Delia Locke


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1886. Mar. 11. Thursday. Have written to Ida. This eve a man calling himself Prof. Owens, lectured to a large audience in our church on Phrenology and Mind Reading. He mesmerized several persons, among them a girl named Cora Crawford who lives at Mr. Waterman's. She was very impressible, but when he tried to waken her, she went in to fainting fits and spasms which continued at intervals all the night. She was taken home in this condition and the lecture and series of lectures which he had intended to give was broken up in a rather disorderly manner. But he received good pay for this lecture. Father sends me word that Uncle Roland E. Cotton, formerly of Plymouth, late of Chelsea. Mass. is dead. He was the husband of father's sister Hannah. (T.S.R. 37. 2 P.M. 69. S.S. 51.)

Mar. 12. Friday. Wrote to Horace. (T.S.R. 41. 2 P.M. 70. S.S. 55.)

Mar. 13. Saturday. Weather cloudy. Have written to Ada and received a postal from Mr. Cooke. (T.S.R. 44. 2 P.M. 57. S.S. 46.)

Mar. 14. Sabbath. At the afternoon service today the infant son of (Scotty) McLean was baptized by Dr. Lane by the name of Stanley Ralph. Have received letters from Mr. Pascoe and Horace. (T.S.R. 42. 2 P.M. 65. S.S. 47.)

Mar. 15. Monday. Dr. is selling his hops today at two cts. per pound. Some difference between this price and that of 1883, which ranged from 75 cts to one dollar per pound. This price does not pay expenses - that was a bonanza. People are now pulling up the hop vines they set out at the time of that craze. (T.S.R. 40. 2 P.M. 67. S.S. 53.)

Mar. 16. Tuesday. Alice is today twentyfour years old - there being less than one month's difference between her age and Ida's. All have united in trying to make her happy, for she is a good and kindhearted girl. Theresa gave her a red silk handkerchief Eunice gave her a fan, I some linen collars, Hannah some nice fresh butter, and Luther's present to her I do not now remember. I have written to Mrs. Gray. (T.S.R. 46. 2 P.M. 64. S.S. 55.)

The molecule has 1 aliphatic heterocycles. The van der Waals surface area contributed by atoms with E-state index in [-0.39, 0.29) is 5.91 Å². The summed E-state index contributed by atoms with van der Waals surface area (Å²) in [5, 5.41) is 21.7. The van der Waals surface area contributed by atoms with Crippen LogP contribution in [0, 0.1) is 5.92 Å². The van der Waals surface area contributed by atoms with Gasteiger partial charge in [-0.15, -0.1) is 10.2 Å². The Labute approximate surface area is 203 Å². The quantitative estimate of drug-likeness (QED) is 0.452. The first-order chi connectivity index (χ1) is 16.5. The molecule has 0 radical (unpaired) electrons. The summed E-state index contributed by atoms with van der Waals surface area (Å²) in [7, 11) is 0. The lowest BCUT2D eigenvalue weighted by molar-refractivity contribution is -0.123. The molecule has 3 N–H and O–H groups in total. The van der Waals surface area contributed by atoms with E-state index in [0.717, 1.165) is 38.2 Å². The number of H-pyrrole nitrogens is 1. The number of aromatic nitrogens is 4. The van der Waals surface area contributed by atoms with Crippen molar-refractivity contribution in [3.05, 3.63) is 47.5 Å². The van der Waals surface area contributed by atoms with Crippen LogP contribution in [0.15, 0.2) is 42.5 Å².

Mar. 17. Wednesday. A cloudy and rainy day, yet in spite of the rain, the District Lodge, which met here, had a very good attendance

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1886. although it poured down the hardest just at the time for it to convince. Especially did the Ocampo Lodge send a large delegation, showing a large degree of interest. A lunch for tea was spread by our lodge members in our lower Hall, of which a goodly number partook, some twice the last time just before they started home. We have had our piano and organ tuned today by William Toaspern, also the church organ. Received letters from Ada and Ida. (T.S.R. 45. 2 P.M. 57. S.S. 37.)

Mar. 18. Thursday. Have written to Ida. Willie has made out his first month's Roll of Honor for his school, and Nellie Jory stands No. 1 - in school. There is a remarkably good interest among his scholars. Yesterday, in the pouring rain, there were 45 out of 46 of his scholars present. (T.S.R. 35. 2 P.M. 62. S.S. 45.)

Mar. 19. Friday. Chester is now three months old and weighs nineteen pounds. He is the champion of our family, for none of nine were so large. Have written to Horace. (T.S.R. 39. 2 P.M. 65. S.S. 45.)

Mar. 20. Saturday. Howard and Lou are moving into their house which has been considerably changed and renovated, but Howard intends to have more done after awhile when funds are more plenty. Have written to Ada. (T.S.R. 37. 2 P.M. 67. S.S. 54.)

Mar. 21. Sabbath. Services have been held as usual, Willie teaching my class in S. school. "A dear boy is he." Received letters from Mr. Pascoe and Horace. (T.S.R. 41. 2 P.M. 70. S.S. 60.)

Mar. 22. Monday. Weather a little cloudy. Received a letter from Mrs. Whitney from Santa Barbara. Her daughter Annie continues very poorly, having a cough and pain in her side. The climate there, after all, does not seem to agree with her. (T.S.R. 43. 2 P.M. 73. S.S. 65.)

Mar. 23. Tuesday. A cloudy morning. (T.S.R. 45. 2 P.M. 69. S.S. 68.)

Mar. 24. Wednesday. O joy! joy!! the bridge across the first slough is completed, in the school space of two months from the day it was carried away. This is indeed good. Received a letter from Ida. (T.S.R. 44. 2 P.M. 64. S.S. 58.)

Date Original

January 1885

Dates Covered


Circa Date

circa 1885-1891


Original dimensions: 21 x 34 cm.

Resource Identifier



Holt-Atherton Special Collections, University of the Pacific Library

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Delia Locke, diaries, women, diarist, California, Locke-Hammond Family Papers, Lockeford, CA, Dean Jewett Locke, rural life, rural California, 19th Century, church, temperance organizations, Mokelumne River Ladies' Sewing Circle, temperature recordings, journal